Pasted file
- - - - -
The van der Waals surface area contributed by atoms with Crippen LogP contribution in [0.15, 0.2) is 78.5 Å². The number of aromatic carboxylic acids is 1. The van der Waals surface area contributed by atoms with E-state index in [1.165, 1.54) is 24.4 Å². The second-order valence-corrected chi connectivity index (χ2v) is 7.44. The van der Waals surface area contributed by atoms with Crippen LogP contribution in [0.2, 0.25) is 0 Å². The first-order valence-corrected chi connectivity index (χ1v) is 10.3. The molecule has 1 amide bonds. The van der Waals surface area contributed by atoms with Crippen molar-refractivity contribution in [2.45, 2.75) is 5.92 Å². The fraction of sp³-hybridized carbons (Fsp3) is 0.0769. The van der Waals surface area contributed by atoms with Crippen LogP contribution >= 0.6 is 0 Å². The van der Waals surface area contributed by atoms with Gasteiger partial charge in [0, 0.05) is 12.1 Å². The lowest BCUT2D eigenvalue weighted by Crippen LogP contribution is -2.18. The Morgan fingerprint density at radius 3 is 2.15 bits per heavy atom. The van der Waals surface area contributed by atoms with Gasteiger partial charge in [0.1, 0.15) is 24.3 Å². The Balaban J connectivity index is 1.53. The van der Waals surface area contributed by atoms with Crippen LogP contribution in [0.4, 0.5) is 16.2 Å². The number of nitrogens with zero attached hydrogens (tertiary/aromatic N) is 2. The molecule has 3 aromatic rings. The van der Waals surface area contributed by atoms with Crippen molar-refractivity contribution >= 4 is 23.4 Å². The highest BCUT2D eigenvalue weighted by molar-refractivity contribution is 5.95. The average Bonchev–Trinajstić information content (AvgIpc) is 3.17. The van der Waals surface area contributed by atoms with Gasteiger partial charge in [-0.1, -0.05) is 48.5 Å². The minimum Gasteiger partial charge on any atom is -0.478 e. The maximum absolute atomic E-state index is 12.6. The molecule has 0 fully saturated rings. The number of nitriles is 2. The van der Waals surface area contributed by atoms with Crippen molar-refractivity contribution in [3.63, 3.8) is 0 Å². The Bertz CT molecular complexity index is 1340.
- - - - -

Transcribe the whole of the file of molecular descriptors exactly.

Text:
The van der Waals surface area contributed by atoms with Crippen LogP contribution in [0.15, 0.2) is 78.5 Å². The number of aromatic carboxylic acids is 1. The van der Waals surface area contributed by atoms with E-state index in [1.165, 1.54) is 24.4 Å². The second-order valence-corrected chi connectivity index (χ2v) is 7.44. The van der Waals surface area contributed by atoms with Crippen LogP contribution in [0.2, 0.25) is 0 Å². The first-order valence-corrected chi connectivity index (χ1v) is 10.3. The molecule has 1 amide bonds. The van der Waals surface area contributed by atoms with Crippen molar-refractivity contribution in [2.45, 2.75) is 5.92 Å². The fraction of sp³-hybridized carbons (Fsp3) is 0.0769. The van der Waals surface area contributed by atoms with Crippen LogP contribution >= 0.6 is 0 Å². The van der Waals surface area contributed by atoms with Gasteiger partial charge in [0, 0.05) is 12.1 Å². The lowest BCUT2D eigenvalue weighted by Crippen LogP contribution is -2.18. The Morgan fingerprint density at radius 3 is 2.15 bits per heavy atom. The van der Waals surface area contributed by atoms with Gasteiger partial charge in [0.1, 0.15) is 24.3 Å². The Balaban J connectivity index is 1.53. The van der Waals surface area contributed by atoms with Crippen LogP contribution in [0.4, 0.5) is 16.2 Å². The number of nitrogens with zero attached hydrogens (tertiary/aromatic N) is 2. The molecule has 3 aromatic rings. The van der Waals surface area contributed by atoms with Crippen molar-refractivity contribution >= 4 is 23.4 Å². The highest BCUT2D eigenvalue weighted by molar-refractivity contribution is 5.95. The average Bonchev–Trinajstić information content (AvgIpc) is 3.17. The van der Waals surface area contributed by atoms with Gasteiger partial charge in [-0.1, -0.05) is 48.5 Å². The minimum Gasteiger partial charge on any atom is -0.478 e. The maximum absolute atomic E-state index is 12.6. The molecule has 0 fully saturated rings. The number of nitriles is 2. The van der Waals surface area contributed by atoms with Crippen molar-refractivity contribution in [3.63, 3.8) is 0 Å². The Bertz CT molecular complexity index is 1340.